In this strategy, the partnership converts to a DST under state law. The conversion is completed prior to closing on the sale of the relinquished property.8 The conversion causes the partnership to liquidate for federal tax purposes and each partner receives an undivided interest in each partnership asset and liability equal to such partner’s interest in the partnership, but the DST is regarded as a continuation of the partnership for state law purposes.9 When structured properly, the DST will be classified as an investment trust under Treas. Reg. § 301.7701-4(c) and each partner in the partnership will be a grantor-beneficiary of the DST. The DST may then sell property and each beneficiary may independently determine how to reinvest their share of sales proceeds. As the conversion to a DST is accomplished without a transfer of the partnership’s assets by virtue of the operation of Del. C. § 3820, the DST remains the same taxpayer that signed the purchase and sale agreement and, as with a corporation undergoing a mid-exchange merger, the transaction should not violate the § 1031 same taxpayer rule.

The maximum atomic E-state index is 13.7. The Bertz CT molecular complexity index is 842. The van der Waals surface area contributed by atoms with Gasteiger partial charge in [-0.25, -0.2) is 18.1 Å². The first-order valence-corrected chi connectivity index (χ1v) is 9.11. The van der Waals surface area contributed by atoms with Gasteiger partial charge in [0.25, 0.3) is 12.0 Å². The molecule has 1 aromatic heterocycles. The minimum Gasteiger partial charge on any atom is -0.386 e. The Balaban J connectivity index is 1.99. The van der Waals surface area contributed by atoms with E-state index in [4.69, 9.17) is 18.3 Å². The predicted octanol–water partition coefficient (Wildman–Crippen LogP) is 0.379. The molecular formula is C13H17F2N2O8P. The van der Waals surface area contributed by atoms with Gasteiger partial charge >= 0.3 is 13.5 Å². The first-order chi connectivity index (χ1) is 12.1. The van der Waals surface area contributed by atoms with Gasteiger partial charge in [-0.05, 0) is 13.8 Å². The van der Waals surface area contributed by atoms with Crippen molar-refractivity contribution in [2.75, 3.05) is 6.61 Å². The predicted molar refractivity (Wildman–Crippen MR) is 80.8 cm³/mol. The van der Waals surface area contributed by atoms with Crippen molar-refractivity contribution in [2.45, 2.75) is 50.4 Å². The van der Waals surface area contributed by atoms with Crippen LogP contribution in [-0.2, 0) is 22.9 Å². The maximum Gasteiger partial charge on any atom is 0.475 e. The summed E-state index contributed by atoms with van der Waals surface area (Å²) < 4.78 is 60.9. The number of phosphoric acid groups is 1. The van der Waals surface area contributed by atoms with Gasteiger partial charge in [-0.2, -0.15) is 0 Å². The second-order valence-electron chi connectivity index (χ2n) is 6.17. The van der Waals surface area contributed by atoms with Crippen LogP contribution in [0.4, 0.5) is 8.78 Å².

The IRS has previously issued favorable rulings to corporations engaging in mergers during the exchange period wherein the predecessor corporation sells relinquished property to commence a § 1031 exchange and the surviving corporation acquires the replacement property.10 When examining mergers occurring during the exchange period, the IRS has placed significant weight on state law aspects of the transaction to determine that the same taxpayer rule, assignment of income or step transaction doctrines have not been violated. The surviving corporation in a merger may complete a § 1031 exchange commenced by a predecessor corporation because the predecessor and survivor become the same legal entity by operation of law.

DST conversions represent a possible solution for last minute § 1031 planning when partners wish to go their separate ways, but until IRS issues a ruling expressly authorizing this strategy, drop-and-swaps will remain the favored strategy for advance planning. Even without IRS guidance, when reactive planning is required and the luxury of flexibility has vanished, DST conversions may provide a tool to synthetically replicate the partner-level tax effect of a drop-and-swap.

matthew r joyce attorney